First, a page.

the 10 most wild and wonderful zines of 2016
With news of layoffs and major restructuring coming from some of the country's biggest publications, 2016 was a frightening year for the magazine industry. But amidst all the chaos and uncertainty, the zine format flourished. New zines on everything from female soccer fans to the cultural importance of The Gap appeared on the scene. Heck, even Frank Ocean threw his hat in the ring and released Boys Don't Cry, getting superstar friends like Kanye West, Wolfgang Tillmans, and Tyler the Creator to contribute to the highly sought-after one-off publication.
The zine's passion-filled DIY nature has long made it the perfect outlet and refuge for young creatives. When all that's required is a pair of scissors and a xerox machine, you don't need to obey conventions or make a substantial profit (although, money is always nice). We've rounded up the freshest zines of 2016 to keep an eye on in 2017.
Genda is an independent bilingual publication from China, seeking to explore Western and Eastern cultures and the frequent misunderstandings that occur between the two. Genda's first two issues are photograph-heavy, filled with soft and tender illustrations of the East. Despite the overwhelmingly positive reception that the zine has received — as one of the few independent Chinese zines to cross-pollinate the West — being a new zine on the scene is hard. "The worst problem is running out of money," Amedeo Martegani, one of Genda's editors-in-chief says. "Each new issue is a blind challenge."
Fanpages may be a brand new zine, but there was a clamor of buzz even before its release. That's because the hardback zine comes from Kira Joliette and Bay Garnett, the founders of the insanely popular 90s zine Cheap Date. With this comeback, Kira and Bay celebrate unrestrained fandom. There are dreamy collages of teenage heartthrobs, as well as art from Nick Knight and Chloë Sevigny.
Girls like soccer too! SEASON concerns itself entirely with spotlighting this overlooked, underrepresented fact. Whether it's through a powerful essay about the lower cut of women's soccer shirts or through gorgeous editorial spreads of soccer garb, the zine gives a powerful, engaging voice to an overlooked fan sector. "Women like me who are into fashion and [soccer] are more common than you'd think but we are often overlooked or sexualized in the [soccer] landscape," Felicia Pennant, creator of SEASON,told i-D earlier this year. "I wanted to change that."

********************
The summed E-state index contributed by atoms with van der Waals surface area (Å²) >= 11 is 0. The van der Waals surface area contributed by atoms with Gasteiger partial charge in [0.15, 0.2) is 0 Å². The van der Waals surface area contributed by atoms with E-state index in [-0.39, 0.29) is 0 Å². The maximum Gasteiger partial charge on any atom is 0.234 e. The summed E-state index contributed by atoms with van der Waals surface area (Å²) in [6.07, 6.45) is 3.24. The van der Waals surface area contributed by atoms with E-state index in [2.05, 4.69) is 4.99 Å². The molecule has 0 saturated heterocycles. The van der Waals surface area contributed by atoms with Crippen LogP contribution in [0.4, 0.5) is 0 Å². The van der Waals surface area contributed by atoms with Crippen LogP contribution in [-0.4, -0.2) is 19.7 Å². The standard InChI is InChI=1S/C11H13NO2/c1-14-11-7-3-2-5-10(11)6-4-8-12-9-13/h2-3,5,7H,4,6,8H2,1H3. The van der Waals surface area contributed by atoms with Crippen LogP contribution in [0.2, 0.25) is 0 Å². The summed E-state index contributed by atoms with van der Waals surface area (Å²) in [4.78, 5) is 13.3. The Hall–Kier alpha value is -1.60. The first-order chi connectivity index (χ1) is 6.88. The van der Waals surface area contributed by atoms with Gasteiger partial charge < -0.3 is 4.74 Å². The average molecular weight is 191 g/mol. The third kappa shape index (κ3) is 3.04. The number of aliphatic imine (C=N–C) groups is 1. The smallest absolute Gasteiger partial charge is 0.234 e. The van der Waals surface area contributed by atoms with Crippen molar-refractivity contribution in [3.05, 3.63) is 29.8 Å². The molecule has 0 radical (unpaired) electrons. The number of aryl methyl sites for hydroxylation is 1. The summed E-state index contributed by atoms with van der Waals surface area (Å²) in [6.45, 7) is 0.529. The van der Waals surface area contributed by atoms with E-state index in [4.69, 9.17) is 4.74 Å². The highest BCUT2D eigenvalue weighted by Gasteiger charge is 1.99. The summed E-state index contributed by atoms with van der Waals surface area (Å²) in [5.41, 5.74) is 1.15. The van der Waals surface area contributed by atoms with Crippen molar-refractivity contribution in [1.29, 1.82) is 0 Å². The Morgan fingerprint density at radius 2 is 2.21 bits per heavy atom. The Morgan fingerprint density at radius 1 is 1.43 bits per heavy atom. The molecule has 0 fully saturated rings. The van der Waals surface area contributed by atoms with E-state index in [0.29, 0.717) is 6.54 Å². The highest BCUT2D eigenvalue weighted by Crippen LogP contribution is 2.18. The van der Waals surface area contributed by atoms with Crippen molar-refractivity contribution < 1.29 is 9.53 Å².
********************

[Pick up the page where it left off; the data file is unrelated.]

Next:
Artist and feminist Molly Soda first grabbed the world's attention with her Twitter account, which she treats like a piece of performance art. On her feed she talks about emotionality, discusses navigating relationships as a feminist, and takes ownership of her body through "leaking" her own nudes. She expands on this bold, unapologetic persona in her zine Like, Like, which features 20 tender, punchy pages of thoughts on love that go way over her usual 140 characters.
Flipping through an issue of London-based Sort will leave you feeling dirty, in a good way. That's because the grungy biannual zine's chief concerns appear to be: 1. Smut and 2. Good times. It's the rebel's ultimate middle finger to the glossy perfection of conventional magazines.
Homocats: Modern Problems
Brooklyn-based artist J. Morrison has discovered a way to combine conversations about queer culture with adorable cat pictures. Homocats is a quirky series of zines that places the heads of cats over the chiseled male bodies that are so frequently (and perhaps too frequently) idolized in the gay world. The newest zine in the ever-growing series, Modern Problems, seeks to create some fun out of our tumultuous political climate. Because cats make everything better. Right?
Getting your work featured in a magazine usually takes hard graft or connections. Zines, however, can be great spaces for encouraging and supporting emerging artists and writers. One beautiful example of this is Biracial Bandit, a zine "by and for multiracial individuals." The zine has an open submissions policy, breaking down the door for multiracial people to share their experiences through art, poetry, and storytelling. And the zine's selling price of $5 opens that door even wider, making it an affordable experience for everyone.
While The Gap may be struggling to survive in the fast-changing retail environment, this one-off publication immortalizes the minimalist brand. Acting as a piece of fashion anthropology, traces the importance and legacy of one of America's biggest and most successful mega-retailers. Included in the mix are fashion critic Tim Blanks (read an excerpt from his story here) and designer Christopher Raeburn, who discusses how The Gap's Field Jacket influenced his military-inspired aesthetic.
Kazoo is a feminist quarterly publication geared toward girls in grade school — because empowerment can never start too young. The publication was created through a Kickstarter campaign (raising over $150,000) when a mother became frustrated by the multitude of books about girls being princesses, and the lack of books about girls working in STEM fields. Read it for the stellar profiles of kick-ass women-in-charge.
Newcomer is a perfect example of zines' egalitarian nature. Izel Villarba, a recent NYU graduate, pooled his friends' talents to create photography, art, and writings that explore the rocky, intersecting roads of being young and grappling with identity. "I wanted to create a space in which we could all address these issues together," Villarba explains. With few resources available to him, Izel used his NYU printing grant to make copies of the first issue and land it in the iconic NYC bookstore Printed Matter. "I know so many people from different backgrounds and ethnicities," he explains of the zine's theme: roots. "This particular zine was about how despite our differences, culture is the thread that ties us all together."
Text André-Naquian Wheeler